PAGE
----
Tag Archives: shopaholic

Curbing the Impulse

06shopping5Tales of Impulse Buying Horror!

I once knew a girl who bought so much stuff on QVC that they asked her to go on the air and talk to the hosts. She did but, in the middle of the conversation, she remembered that her husband said he would leave her if she bought one more thing on QVC. So she abruptly hung up on air!

I once knew a dude who filled his house with Hoosier cabinets bought at antique stores. He was convinced he was going to someday open a store of his own. There were so many that you had to shimmy sideways down the hall. Otherwise, the house was crammed with other collectible crap because, for some reason, he never thought to put it IN the cabinets!

So, yeah, impulse buying. On a small scale it can be relatively harmless. But when it’s out of control, well, it’s out of control.  For some folks, it’s a serious problem, causing money troubles and conflict in the home. What can you do about it? NerdWallet/ABC News has some helpful hints. As usual, these are just the bullets, with dumb commentary added…

  • Don’t buy with credit (duh)
  • Install a time delay for shopping websites (like, the site won’t load for five minutes after you click.)
  • Make shopping harder (like, when you store all your personal, payment and shipping info on a site to make shopping a breeze? Don’t do that!)
  • Follow the 30-minute rule (just back away…)
  • Unsubscribe from daily deal newsletters (I have wasted SO much money with these)
  • Take advantage of the cooling-off period (You legally have 3 days to cancel)

I like this one, because hey, we’re only human…

  • Keep a splurge fund

Again, much more detail at the original piece, so check it out! How about you do you know any impulse buyers (because, obviously, it’s not YOU)? Is it harmless or out of control? Do you think these tips would help? Let us know over at the MindField Online Facebook page!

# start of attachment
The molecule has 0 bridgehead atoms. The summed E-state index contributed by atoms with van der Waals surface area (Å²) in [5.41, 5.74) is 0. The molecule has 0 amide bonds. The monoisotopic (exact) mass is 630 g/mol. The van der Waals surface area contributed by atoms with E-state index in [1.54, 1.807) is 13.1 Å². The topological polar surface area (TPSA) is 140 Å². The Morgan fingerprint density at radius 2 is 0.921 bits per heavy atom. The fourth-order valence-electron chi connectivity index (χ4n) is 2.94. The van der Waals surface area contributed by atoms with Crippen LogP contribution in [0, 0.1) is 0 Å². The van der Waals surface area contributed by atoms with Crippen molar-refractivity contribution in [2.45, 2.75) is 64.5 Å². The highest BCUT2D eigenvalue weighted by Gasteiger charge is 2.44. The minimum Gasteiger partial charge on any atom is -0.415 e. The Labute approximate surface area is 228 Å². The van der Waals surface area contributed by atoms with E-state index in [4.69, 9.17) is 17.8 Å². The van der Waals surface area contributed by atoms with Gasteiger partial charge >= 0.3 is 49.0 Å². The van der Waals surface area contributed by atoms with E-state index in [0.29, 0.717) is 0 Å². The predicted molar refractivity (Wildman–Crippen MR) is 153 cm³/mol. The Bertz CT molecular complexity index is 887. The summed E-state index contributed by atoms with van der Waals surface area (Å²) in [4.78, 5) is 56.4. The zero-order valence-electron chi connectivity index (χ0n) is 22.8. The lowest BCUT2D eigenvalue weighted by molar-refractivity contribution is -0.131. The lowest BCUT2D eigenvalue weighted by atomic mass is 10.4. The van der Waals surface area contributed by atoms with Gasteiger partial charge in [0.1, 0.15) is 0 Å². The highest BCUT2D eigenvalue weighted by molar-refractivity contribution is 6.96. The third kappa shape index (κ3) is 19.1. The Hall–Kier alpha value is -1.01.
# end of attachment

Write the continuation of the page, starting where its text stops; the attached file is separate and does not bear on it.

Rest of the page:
ALSO: Shopaholics Anonymous …if you think you need it.

Tough Love for Shopaholics

(credit: 123rf.com)

It used to be that we just “spent too much, ” or that we couldn’t “stick to a budget.” Today, in a world where the list of  “-oholisms” seems to get longer every day, we are told that compulsive spending can be a sign of larger emotional issues.

Between 2 and 5 percent of Americans have some form of shopping addiction, which means they struggle to control their purchases. It can lead to debt, damaged relationships, and might even be related to depression.  US News Money

The bright side (I guess) of turning everything into a disease is that it draws attention to the problem. The eggheads study it, identify symptoms and suggest ways to deal with it. And it tells those affected that they aren’t alone. So here is a brief list of behaviors that might point to a compulsive shopping problem:

  • You lie about your purchases.
  • You don’t talk openly about your shopping habits.
  • Your shopping habits are hurting your relationships.
  • You usually shop alone.
  • You think of shopping as a hobby.
  • You shop to feel better about yourself.
  • You feel a rush of euphoria when making purchases.
  • Your shopping habits are interfering with your life.
  • You use credit cards to finance your purchases.
  • You don’t know where your money is going.

I guess, like anything else, one or two of these behaviors might not be a problem. Five or six may be a different story.

And don’t get me wrong – this can be serious. I may not agree with turning everything into a disease, but wrecking relationships and going bankrupt are real things – things that you, like, want to AVOID. So, check out the original article for more details, and see if you notice these behaviors in yourself or others. And have a great weekend!